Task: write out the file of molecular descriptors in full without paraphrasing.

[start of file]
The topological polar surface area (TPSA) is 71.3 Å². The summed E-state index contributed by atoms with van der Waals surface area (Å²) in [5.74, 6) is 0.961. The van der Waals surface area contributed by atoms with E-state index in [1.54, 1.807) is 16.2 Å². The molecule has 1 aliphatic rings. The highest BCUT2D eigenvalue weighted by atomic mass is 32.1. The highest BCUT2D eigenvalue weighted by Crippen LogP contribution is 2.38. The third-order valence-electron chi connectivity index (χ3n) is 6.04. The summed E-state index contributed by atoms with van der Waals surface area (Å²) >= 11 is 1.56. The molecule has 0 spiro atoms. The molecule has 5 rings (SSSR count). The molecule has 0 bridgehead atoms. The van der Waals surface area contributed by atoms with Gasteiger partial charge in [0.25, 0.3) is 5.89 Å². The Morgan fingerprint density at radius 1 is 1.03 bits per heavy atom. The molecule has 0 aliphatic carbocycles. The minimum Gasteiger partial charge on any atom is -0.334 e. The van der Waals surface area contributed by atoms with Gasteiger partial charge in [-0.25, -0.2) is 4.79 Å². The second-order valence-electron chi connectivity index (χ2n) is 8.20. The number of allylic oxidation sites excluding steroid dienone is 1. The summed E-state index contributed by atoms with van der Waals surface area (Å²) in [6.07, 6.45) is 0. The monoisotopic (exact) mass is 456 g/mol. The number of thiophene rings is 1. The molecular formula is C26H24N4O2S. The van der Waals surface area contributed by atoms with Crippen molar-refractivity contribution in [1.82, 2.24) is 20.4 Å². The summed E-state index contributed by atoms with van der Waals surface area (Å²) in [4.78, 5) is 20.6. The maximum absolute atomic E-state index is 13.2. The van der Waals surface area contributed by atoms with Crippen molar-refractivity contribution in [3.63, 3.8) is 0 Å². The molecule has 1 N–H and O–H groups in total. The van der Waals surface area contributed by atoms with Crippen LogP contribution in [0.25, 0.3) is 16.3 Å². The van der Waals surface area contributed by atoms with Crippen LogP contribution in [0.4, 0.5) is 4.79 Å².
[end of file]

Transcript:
The topological polar surface area (TPSA) is 71.3 Å². The summed E-state index contributed by atoms with van der Waals surface area (Å²) in [5.74, 6) is 0.961. The van der Waals surface area contributed by atoms with E-state index in [1.54, 1.807) is 16.2 Å². The molecule has 1 aliphatic rings. The highest BCUT2D eigenvalue weighted by atomic mass is 32.1. The highest BCUT2D eigenvalue weighted by Crippen LogP contribution is 2.38. The third-order valence-electron chi connectivity index (χ3n) is 6.04. The summed E-state index contributed by atoms with van der Waals surface area (Å²) >= 11 is 1.56. The molecule has 0 spiro atoms. The molecule has 5 rings (SSSR count). The molecule has 0 bridgehead atoms. The van der Waals surface area contributed by atoms with Gasteiger partial charge in [0.25, 0.3) is 5.89 Å². The Morgan fingerprint density at radius 1 is 1.03 bits per heavy atom. The molecule has 0 aliphatic carbocycles. The minimum Gasteiger partial charge on any atom is -0.334 e. The van der Waals surface area contributed by atoms with Gasteiger partial charge in [-0.25, -0.2) is 4.79 Å². The second-order valence-electron chi connectivity index (χ2n) is 8.20. The number of allylic oxidation sites excluding steroid dienone is 1. The summed E-state index contributed by atoms with van der Waals surface area (Å²) in [6.07, 6.45) is 0. The monoisotopic (exact) mass is 456 g/mol. The number of thiophene rings is 1. The molecular formula is C26H24N4O2S. The van der Waals surface area contributed by atoms with Crippen molar-refractivity contribution in [1.82, 2.24) is 20.4 Å². The summed E-state index contributed by atoms with van der Waals surface area (Å²) in [4.78, 5) is 20.6. The maximum absolute atomic E-state index is 13.2. The van der Waals surface area contributed by atoms with Crippen molar-refractivity contribution in [3.63, 3.8) is 0 Å². The molecule has 1 N–H and O–H groups in total. The van der Waals surface area contributed by atoms with Crippen LogP contribution in [0.25, 0.3) is 16.3 Å². The van der Waals surface area contributed by atoms with Crippen LogP contribution in [0.4, 0.5) is 4.79 Å².